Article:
Tag Archives: moving back to California

Putting the Urban Back in My Homesteading

Yesterday we officially announced that we’re moving back to California.  The decision to do this came just two months after getting our home loan modified.  It seems amazing that we could work so hard to keep our house, to stay in this town, and then decide to walk away from it, but we’ve  been miserable here.  For a long time we wouldn’t let ourselves even consider moving back to California because it seemed impossible.  We can’t sell our house and we’re broke as shit and jobs are hard to find anywhere so we chose to make the best of what we had going on here.  Hence our great efforts to keep our home.

However, our morale has been extremely low.  The company Philip works for doesn’t pay him industry standard wages for the work he does and raises have been thin on the ground.  We thought we couldn’t afford to move but it turns out we can’t actually afford to stay either.  The job opportunities in this town are few and are mostly retail or office related with poor pay and little chance for advancement.  (Unless you’re a tattoo artist – there are TONS of opportunities for tattoo artists all over the state of Oregon.)  Jobs in Portland aren’t particularly plentiful in his field either.

I haven’t been this depressed since I was a teen and for the first time in at least ten years the thought of dying started coming back to me as a viable alternative to continuing to live in a town I hate, broke, with a very thin support system and I eat a lot of cheese and drink way too much beer to cope and so I get fatter and fatter which makes the cycle of depression that much more vicious.

It finally became obvious that if I don’t move, I will die in reality just as I’ve been slowly dying inside.  So we decided to figure out a way to move back to Santa Rosa.  If I have to be broke I would like to do it where I have a strong network of friends and family for support.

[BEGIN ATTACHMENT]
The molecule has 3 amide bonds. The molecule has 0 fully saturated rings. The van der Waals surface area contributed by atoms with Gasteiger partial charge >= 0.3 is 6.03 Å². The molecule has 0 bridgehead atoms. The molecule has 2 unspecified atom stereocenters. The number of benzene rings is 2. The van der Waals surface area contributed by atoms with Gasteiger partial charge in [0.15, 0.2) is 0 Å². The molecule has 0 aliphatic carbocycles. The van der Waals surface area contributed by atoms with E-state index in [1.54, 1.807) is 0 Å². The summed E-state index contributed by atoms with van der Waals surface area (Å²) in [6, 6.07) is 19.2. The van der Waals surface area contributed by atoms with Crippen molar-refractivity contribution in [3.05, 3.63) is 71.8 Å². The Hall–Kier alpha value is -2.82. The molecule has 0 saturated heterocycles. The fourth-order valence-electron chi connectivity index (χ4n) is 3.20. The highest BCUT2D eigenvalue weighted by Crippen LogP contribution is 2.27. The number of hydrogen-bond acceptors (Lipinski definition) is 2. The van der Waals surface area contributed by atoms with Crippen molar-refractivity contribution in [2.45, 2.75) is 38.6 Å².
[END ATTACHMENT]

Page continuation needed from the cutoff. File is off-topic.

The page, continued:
Yesterday Philip gave notice to his bosses and is going to go to Santa Rosa ahead of us to get a job (he’s been looking for two months but it’s hard to get interviews when potential employers see that you’re out of state).  Luckily I can do my job anywhere.  On July 1st we will move into a house my aunt owns with my mom in Santa Rosa and we’ll be renters for the first time in 12 years.  I’m totally okay with that.  The house has a good sized yard but most of it is in shade so there won’t be a lot of vegetable gardening there.

I will be able to do some gardening at my father in law’s 2 1/2 acre property within easy scootering distance of our house.  He has always been generous about letting me run wild in his orchard of old apples and dig holes and plant things so I will get to do some food growing – it just won’t be on my own property and I’m okay with that too.

This is partly why I chose not to start our dairy free cooking challenge until August.  Starting a whole new way of cooking in the middle of a cross-state move (which we will do ourselves since we can’t afford movers) seemed like a bad idea.

I’m so excited to get out of this place, to move back to a city where most people I know don’t own guns, or if they do, they aren’t cultishly excited about having them.  I’m excited to move back to a place where I’m not insulted constantly and called a child abuser for sending my kid to public school.  I’m so happy to be moving to a place where people mostly share the same liberal ideals as I have and when they have different ones can discuss it without calling Obama “Hitler”.  I’m so excited to get away from all the small mindedness.

I’ve learned a lot about myself living here and the main one is that I’m not a small town gal, I’m a city girl.  A literal urban homesteader and in that sense I’m going to more than ever be embracing the idea of homesteading on a city scale, using other people’s property to garden, foraging where I can – like how I used to pick blackberries in an abandoned parking lot and also next to the coroner’s office.  I’m returning to where my whole urban homesteading adventure began, and it feels good.